Boom Supersonic inches closer to legitimacy as doubts remain

When Boom Supersonic first began publicly discussing its plans for faster-than-sound commercial travel with its Overature airplane, its reasoning made more sense. The Concorde supersonic airliner ultimately failed because of poor economics and a changing market, but it’s been 20 years since that plane was retired. It was designed using pencil and paper and slide rulers. With modern digital design tools, it should be possible to design a much more efficient, cost-effective and safe airplane.

Then, nothing really happened. The company raised a lot of money from venture capital and private equity, announced flagship “orders” from airlines with unclear terms, made grandiose promises about sustainability and launch dates and never announced anything solid.

For a while, there was no engine design, current or proposed, that seemed like it would fit Boom’s plans. Even as the company announced plans for factory and test facilities, no engine supplier would commit, with Rolls-Royce publicly pulling out of an exploratory effort.

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Still, Boom continued to insist it was the real deal and continued to take orders from airlines with undisclosed terms — CEO Blake Scholl said that 35 of the 130 orders and “preorders” the airline has booked involve nonrefundable deposits — yet didn’t show anything concrete while offering increasingly condensed timelines and assurances.

Eventually, some joked that Boom would be the “Theranos of aviation,” referring to the biotech firm founded by Elizabeth Holmes that defrauded investors and deceived customers.


Its goal — designing a supersonic aircraft from scratch that offers favorable economics — remains lofty and expensive, and Boom’s Overture airplane may never see the light of day.

However, in recent months, Boom has offered more reasons to consider the possibility that it is actually going to get it done and bring commercial supersonic flight back to the skies.

Boom still does not have an engine in hand, but late last year, the company announced that it had tapped Florida Turbine Technologies, a unit of defense firm Kratos, to design and build the initial engines with input from GE Additive and StandardAero.

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Additionally, in recent months the company began construction on its production line in North Carolina. At the Paris Air Show last week, Boom announced it had secured three new major suppliers, all experienced aerospace firms, and all of which seem unlikely to associate themselves with a project that they saw as illegitimate or likely to cause reputational damage.

A model of Boom’s Overture aircraft at the company’s chalet at the Paris Air Show in June 2023. DAVID SLOTNICK/THE POINTS GUY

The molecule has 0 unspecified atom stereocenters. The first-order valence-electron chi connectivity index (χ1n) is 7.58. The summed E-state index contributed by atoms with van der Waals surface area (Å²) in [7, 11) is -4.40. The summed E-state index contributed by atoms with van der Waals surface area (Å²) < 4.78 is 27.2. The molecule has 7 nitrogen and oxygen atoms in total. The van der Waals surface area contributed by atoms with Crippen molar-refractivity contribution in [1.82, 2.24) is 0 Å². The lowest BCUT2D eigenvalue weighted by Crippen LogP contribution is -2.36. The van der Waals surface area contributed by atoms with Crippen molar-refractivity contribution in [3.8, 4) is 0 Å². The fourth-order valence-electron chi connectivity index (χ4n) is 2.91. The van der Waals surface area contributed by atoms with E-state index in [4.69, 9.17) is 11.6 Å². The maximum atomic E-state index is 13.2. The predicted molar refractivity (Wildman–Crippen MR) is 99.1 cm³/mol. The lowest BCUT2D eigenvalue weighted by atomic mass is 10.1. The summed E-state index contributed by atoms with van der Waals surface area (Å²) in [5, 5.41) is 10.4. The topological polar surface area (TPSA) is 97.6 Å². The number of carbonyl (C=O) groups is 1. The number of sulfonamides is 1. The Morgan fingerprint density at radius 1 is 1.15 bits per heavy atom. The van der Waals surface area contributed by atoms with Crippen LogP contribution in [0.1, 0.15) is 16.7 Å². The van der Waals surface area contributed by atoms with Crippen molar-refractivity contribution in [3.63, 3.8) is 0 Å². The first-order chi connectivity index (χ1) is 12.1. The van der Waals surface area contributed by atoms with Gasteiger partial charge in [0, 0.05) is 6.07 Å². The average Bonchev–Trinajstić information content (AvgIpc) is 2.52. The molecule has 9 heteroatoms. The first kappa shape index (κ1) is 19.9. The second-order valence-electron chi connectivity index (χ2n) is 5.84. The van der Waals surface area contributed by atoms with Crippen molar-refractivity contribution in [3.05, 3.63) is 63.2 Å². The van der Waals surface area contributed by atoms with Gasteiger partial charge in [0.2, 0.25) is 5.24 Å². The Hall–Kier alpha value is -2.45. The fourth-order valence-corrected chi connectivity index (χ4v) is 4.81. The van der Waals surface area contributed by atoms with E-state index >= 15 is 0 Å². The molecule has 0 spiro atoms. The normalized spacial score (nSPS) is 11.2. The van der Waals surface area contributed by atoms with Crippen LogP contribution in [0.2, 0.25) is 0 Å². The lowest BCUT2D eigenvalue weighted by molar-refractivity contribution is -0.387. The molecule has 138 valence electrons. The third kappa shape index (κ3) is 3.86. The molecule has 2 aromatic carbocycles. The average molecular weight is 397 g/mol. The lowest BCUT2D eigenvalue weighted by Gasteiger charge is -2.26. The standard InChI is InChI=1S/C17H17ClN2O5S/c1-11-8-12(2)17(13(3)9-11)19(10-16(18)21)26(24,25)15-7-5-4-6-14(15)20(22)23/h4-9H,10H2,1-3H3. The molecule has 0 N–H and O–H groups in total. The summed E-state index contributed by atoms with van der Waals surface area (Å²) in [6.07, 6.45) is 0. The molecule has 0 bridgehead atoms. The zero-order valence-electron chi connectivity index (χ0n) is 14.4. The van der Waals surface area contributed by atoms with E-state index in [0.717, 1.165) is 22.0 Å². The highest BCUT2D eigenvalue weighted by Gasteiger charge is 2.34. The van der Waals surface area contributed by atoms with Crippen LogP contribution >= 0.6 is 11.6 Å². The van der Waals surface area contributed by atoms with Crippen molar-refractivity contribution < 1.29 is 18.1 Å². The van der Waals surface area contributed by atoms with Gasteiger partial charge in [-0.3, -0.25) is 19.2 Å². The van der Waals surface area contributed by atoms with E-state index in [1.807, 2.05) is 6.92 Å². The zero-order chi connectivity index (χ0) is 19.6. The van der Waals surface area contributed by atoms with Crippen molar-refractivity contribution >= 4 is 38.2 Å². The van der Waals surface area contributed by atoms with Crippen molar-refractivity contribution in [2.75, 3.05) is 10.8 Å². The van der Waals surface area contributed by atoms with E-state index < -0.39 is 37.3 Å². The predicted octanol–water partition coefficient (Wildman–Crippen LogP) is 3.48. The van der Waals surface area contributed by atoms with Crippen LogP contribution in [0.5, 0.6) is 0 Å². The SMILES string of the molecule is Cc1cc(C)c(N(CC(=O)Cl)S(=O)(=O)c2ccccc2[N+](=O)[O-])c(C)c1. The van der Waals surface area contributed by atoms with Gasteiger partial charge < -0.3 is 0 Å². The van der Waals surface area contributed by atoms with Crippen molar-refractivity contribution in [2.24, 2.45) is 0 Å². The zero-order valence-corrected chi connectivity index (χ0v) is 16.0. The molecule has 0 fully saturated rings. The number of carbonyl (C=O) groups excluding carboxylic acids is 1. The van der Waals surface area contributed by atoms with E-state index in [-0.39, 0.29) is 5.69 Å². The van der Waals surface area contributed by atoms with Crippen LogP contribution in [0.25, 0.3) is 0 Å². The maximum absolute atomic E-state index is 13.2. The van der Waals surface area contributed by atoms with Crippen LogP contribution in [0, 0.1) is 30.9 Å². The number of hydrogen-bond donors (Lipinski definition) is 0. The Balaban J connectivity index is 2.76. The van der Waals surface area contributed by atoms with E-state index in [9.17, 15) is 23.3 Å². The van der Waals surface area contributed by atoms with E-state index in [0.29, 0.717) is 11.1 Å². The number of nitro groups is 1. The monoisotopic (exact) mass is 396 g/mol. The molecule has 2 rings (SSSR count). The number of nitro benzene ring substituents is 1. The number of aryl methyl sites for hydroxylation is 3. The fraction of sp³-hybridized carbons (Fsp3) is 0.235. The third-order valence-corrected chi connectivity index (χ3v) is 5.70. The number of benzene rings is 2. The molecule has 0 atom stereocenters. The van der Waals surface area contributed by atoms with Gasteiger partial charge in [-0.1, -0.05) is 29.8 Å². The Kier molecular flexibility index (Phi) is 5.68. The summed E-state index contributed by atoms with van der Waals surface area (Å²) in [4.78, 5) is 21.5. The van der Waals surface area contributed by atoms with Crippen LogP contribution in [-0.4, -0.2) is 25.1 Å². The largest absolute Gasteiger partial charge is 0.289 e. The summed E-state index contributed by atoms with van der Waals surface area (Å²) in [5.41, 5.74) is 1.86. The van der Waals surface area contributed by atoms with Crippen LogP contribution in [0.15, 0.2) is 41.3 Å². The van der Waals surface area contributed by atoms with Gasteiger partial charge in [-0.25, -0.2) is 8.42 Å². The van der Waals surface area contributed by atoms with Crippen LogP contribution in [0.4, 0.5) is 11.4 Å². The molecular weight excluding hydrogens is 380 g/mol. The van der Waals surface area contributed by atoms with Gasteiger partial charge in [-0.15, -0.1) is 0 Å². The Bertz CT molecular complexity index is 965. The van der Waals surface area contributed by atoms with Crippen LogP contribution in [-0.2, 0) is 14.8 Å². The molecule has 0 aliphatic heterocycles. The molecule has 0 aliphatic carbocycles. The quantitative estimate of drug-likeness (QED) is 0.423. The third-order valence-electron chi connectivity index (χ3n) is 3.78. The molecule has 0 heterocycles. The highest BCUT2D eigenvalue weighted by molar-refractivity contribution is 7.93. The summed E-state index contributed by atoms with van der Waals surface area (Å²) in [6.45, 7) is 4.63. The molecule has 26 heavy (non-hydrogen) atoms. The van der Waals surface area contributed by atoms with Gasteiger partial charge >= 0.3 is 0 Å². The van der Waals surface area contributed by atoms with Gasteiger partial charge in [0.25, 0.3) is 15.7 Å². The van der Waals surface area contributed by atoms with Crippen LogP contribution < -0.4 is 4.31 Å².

Italian company Leonardo is set to manufacture the Overture’s fuselage, Spanish manufacturer Aernnova will produce the wings, and Aciturri, also based in Spain, will build the empennage, or tail assembly and control surfaces.

Boom also spent a busy show entertaining potential clients at a large, splashy chalet — an air-conditioned, prefabricated office that most major companies have at these shows. That alone indicates little — Boom has offered lots of fanfare but little substance in the past. However, the chalet (which was accessible by appointment only) was filled with a steady stream of visitors throughout the show.

None of this guarantees that Boom will successfully design, build, certify and manufacture an actual airplane. Nor does it mean that the aircraft’s economics and operating costs allow it to be a successful venture.

In the current economy, it’s easy to imagine Boom being a bust. It’s raised a tremendous amount of capital on a sketchy plan with a lot of hype but little concrete action aside from pouring the foundation for its factory. Seeing fantastical valuations and subsequent contractions of startups and direct-to-consumer companies, and the outright fraud of Theranos, it’s easy to picture Boom as another long shot, carelessly backed by venture capitalists on the off-chance that it succeeds, who will barely notice the loss if the aerospace company’s valuation collapses.

However, it certainly seems that there’s some confidence in its plan.

John Kelly, Boom’s director of propulsion and powerplant systems, speaks to visitors at the company’s chalet at the 2023 Paris Air Show. DAVID SLOTNICK/THE POINTS GUY

Just look at the bright public backings from airlines like United Airlines, American Airlines and Japan Airlines, which seem to have put at least a nominal amount of money where their mouths are in the form of order commitments.

Boom’s professed economics — that fares will be hardly more than a modern business-class seat — remain questionable. However, should they bring Overture to global airports, it seems like the airlines think there will be a market for whatever the ultimate fare is.

The company does itself few favors with highly ambitious timelines that seem to shrink but still end with the airplane achieving certification by the end of this decade. A spokesperson for Boom did not immediately respond to a request for comment on the shifting timelines.

Even so, though, it remains worth considering the possibility that Boom might actually pull this off and make supersonic travel a reality once again.

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